It didn’t sit well with many members of the university’s Black Student Union. “I feel like it’s completely lip service, with no actions and no specific next steps,” said Nalah McWhorter, president of the Black Student Union at the flagship campus, where in 2018 just 2% of students were Black. “These statements are just like the exact statements they’ve put out after past incidents; it’s to relieve the weight off of them and just shut everybody up.”

A University of Wisconsin-Madison spokesperson said that Black student enrollment had increased to 3% last year, and that the university is working to recruit and retain a more diverse student body and faculty and implement reforms within the campus police force.

Many Black students at North Carolina State University were angered by a statement put out by Chancellor Randy Woodson, which made no mention of police brutality. That campus has been hit many times in the past several years by racist graffiti and flyers as well as the use of the N-word, all of which went unpunished by the administration, students said. In the first week of June alone, three social media posts with racial slurs by two current students and one incoming student were made public.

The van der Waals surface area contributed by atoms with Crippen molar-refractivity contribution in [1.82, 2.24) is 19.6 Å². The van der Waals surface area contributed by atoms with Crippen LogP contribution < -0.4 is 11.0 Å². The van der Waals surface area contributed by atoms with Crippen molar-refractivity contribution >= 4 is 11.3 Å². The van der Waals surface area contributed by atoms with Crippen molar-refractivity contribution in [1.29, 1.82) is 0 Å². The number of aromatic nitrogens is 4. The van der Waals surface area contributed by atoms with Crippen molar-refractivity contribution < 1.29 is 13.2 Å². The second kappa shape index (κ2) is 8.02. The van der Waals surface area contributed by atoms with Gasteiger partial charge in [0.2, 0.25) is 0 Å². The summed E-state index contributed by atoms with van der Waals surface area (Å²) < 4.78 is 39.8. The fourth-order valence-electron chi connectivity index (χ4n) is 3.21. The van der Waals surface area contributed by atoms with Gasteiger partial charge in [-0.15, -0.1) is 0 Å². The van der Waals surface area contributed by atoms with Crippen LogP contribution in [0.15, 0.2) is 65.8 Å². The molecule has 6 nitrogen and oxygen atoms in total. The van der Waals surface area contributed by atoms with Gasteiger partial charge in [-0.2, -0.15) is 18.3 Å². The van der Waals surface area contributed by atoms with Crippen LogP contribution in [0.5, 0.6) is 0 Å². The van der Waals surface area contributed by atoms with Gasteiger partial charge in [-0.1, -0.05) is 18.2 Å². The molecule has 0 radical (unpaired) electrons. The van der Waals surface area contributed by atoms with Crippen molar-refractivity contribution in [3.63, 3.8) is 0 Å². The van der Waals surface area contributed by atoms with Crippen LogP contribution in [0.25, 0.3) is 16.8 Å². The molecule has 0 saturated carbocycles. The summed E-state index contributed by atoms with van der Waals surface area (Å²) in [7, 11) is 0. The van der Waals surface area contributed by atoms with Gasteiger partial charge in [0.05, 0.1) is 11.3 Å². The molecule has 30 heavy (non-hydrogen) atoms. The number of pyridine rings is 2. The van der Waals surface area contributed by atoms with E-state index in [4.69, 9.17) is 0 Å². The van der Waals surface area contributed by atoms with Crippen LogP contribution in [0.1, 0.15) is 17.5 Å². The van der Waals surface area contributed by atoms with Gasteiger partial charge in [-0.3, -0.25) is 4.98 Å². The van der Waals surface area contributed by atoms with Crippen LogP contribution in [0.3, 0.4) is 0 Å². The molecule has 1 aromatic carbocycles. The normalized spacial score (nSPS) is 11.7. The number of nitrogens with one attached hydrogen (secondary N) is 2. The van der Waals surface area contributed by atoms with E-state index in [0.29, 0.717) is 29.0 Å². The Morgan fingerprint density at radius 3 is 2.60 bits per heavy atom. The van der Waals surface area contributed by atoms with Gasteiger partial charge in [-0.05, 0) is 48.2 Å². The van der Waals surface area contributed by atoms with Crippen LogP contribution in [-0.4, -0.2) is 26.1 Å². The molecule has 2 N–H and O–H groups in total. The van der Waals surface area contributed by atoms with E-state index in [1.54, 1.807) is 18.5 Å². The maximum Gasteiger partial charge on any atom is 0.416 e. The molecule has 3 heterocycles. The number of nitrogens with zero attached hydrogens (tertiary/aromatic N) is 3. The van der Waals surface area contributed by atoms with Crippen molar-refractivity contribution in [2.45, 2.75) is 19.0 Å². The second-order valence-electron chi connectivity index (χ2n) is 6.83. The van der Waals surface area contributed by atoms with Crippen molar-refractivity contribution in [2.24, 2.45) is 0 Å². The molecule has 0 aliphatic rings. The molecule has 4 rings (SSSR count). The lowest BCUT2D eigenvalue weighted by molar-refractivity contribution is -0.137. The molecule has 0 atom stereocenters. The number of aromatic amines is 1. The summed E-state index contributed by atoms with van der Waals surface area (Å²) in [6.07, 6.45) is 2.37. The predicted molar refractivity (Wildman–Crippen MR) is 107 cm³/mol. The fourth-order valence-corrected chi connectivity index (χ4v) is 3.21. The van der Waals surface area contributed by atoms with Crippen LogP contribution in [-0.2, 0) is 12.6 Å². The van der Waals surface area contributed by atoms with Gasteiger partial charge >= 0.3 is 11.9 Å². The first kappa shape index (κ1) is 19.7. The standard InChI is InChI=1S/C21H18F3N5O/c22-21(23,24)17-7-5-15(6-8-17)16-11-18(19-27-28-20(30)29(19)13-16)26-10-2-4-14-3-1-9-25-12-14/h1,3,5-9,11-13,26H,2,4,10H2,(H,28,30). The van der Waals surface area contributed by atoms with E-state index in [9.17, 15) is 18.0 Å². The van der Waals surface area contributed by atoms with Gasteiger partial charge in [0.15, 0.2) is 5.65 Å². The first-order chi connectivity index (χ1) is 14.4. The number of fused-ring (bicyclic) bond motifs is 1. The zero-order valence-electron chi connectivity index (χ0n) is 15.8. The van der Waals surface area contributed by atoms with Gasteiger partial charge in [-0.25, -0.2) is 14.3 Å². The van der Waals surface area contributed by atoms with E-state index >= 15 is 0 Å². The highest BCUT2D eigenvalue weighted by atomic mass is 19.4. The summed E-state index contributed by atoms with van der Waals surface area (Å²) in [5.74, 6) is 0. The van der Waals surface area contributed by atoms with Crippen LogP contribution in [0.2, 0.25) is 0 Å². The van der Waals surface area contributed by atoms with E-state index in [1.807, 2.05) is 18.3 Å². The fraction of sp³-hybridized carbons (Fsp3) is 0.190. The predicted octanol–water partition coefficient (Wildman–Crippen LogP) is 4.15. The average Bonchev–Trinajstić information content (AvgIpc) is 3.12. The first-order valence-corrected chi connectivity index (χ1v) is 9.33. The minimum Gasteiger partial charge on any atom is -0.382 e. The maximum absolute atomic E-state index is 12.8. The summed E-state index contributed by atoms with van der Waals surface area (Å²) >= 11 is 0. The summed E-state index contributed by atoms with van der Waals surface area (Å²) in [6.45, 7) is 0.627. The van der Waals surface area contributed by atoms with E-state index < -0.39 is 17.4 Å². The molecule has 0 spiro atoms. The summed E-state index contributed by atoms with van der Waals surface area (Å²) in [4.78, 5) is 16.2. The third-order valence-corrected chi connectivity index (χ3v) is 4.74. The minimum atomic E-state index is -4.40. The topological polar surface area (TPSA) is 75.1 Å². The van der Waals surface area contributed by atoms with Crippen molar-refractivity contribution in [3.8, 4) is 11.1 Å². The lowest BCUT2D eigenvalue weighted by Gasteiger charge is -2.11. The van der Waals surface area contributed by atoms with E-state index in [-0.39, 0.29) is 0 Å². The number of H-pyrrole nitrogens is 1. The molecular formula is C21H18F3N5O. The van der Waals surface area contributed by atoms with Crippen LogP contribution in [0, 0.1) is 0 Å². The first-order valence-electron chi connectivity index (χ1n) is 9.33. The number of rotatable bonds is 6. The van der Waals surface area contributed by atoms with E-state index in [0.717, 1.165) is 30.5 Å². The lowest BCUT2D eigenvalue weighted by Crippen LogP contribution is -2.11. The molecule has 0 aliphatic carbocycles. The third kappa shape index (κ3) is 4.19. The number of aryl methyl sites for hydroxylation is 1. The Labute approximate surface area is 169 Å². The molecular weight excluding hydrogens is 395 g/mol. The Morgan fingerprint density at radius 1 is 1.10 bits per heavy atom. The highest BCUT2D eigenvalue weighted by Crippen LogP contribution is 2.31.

courtesy of Brandon Lewis Brandon Lewis.

“We’ve had town halls and meetings, but no actual consequences for the students who committed racist acts,” said Brandon Lewis, a master’s degree student in atmospheric science at N.C. State.

The university has a hashtag it uses on social media, #ThinkAndDo, he noted with a chuckle. “There were a lot of sighs and eye rolls,” said Lewis, who never had a Black professor when he was an undergraduate at the university. “They do a lot of thinking and reflecting, but not a lot of doing.”

After public criticism of Woodson’s statement, the chancellor put out a second statement, announcing that the university would require all students and staff to “complete diversity and inclusion learning modules.”

A coalition of Black student organizations is demanding reforms to the campus police, including student input on police budgets, a public database of racial bias incidents and officers’ use of excessive force and the cutting of ties with the Raleigh Police Department. In response, the N.C. State police issued a statement calling for “an end of police violence against Black people” and pledged to set up a town hall to discuss student concerns.